May Could Seek U.K. Tariff Deal With Trump, Risking EU BacklashBy and
The U.K. refused to rule out seeking its own exemption from U.S. steel tariffs, risking a legal dispute with the European Union that could sour Brexit talks.
EU officials are pressing President Donald Trump to exclude the bloc from the border charges he slapped on foreign steel and aluminum this week. The U.K. said on Friday that it’s working with its EU partners on the matter.
But both Prime Minister Theresa May’s office and the Department for International Trade wouldn’t say whether the U.K. could legally accept a tariff exemption that does not apply to the rest of the EU. British officials said they did not want to speculate on how the issue could be resolved.
The U.K. would risk a legal challenge from the EU if it went ahead with its own exemption, because its still a member of the bloc. Such a move would threaten to add further tension to already strained negotiations over the U.K.’s withdrawal from the EU.
For Brexit enthusiasts like Trade Secretary Liam Fox, strengthening the U.K.’s economic relationship with the U.S. is a key advantage of the split.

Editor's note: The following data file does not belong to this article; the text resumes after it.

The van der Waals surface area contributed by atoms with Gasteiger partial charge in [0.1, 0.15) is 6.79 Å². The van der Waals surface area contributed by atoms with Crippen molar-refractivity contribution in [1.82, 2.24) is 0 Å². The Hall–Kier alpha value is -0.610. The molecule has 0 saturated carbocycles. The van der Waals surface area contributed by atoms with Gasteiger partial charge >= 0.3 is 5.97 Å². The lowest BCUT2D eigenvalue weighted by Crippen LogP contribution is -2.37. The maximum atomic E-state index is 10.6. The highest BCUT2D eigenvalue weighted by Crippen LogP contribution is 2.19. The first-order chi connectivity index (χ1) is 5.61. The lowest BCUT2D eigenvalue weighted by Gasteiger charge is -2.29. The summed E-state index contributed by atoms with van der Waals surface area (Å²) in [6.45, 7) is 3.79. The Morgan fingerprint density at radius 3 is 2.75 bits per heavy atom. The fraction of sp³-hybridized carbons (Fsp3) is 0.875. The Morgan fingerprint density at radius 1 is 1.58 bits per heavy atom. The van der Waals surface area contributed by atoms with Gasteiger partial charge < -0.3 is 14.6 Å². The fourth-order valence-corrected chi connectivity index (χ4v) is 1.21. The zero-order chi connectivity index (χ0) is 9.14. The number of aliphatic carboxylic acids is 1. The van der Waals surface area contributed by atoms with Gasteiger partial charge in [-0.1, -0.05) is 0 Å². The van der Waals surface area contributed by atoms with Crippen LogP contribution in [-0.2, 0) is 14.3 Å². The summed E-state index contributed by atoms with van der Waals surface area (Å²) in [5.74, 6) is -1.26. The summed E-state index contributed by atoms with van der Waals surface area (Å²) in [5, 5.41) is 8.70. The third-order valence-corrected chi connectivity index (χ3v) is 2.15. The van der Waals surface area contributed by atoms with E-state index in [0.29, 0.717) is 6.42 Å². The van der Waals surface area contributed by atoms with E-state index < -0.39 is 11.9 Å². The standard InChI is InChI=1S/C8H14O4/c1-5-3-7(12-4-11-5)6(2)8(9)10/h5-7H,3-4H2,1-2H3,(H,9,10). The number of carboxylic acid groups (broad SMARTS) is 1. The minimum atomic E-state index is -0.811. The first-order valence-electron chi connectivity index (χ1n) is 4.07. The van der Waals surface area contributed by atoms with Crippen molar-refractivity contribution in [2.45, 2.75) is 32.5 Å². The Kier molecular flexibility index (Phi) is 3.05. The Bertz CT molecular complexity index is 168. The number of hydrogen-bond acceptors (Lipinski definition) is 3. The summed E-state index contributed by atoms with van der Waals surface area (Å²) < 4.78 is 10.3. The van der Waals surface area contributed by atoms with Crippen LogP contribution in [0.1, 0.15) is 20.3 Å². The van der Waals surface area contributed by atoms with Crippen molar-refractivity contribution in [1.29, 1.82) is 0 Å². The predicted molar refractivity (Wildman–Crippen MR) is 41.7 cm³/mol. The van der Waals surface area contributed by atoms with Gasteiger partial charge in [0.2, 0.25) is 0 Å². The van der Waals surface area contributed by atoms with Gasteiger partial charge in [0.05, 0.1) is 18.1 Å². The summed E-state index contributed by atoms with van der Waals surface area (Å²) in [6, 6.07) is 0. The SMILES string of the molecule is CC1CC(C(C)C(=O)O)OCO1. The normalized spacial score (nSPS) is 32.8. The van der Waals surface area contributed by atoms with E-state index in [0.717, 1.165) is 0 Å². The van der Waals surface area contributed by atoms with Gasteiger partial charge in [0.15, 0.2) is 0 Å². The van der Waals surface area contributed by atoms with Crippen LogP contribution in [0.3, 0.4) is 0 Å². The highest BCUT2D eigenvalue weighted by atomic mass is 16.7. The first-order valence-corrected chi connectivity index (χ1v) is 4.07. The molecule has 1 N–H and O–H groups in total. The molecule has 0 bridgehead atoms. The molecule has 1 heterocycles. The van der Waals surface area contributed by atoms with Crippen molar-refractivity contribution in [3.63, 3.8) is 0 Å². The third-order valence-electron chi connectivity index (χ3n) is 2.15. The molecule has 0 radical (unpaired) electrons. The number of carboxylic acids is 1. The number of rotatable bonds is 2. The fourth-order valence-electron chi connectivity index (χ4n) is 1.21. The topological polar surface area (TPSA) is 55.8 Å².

Fox will travel to Washington next week and “will be making the case on behalf of the U.K. and on behalf of British industry,” May’s spokesman Max Blain told reporters in London on Friday. “It would be a matter for the U.S. to decide on exemptions.”
U.K. steel is used for U.S. military equipment, which Fox said late Thursday makes it “doubly absurd” to be caught in the measure. A key goal of the minister’s trip will be to gather further details of Trump’s proposals, Blain said.
EU officials underlined the need to work in unison.
“Our presumption is that the EU is a whole body and that the U.S. will respect that,” the bloc’s trade chief Cecilia Malmstrom said. “Otherwise that is questioning the whole EU as a project, which is quite dramatic. And our U.K. friends have been crystal clear in working on European unity.”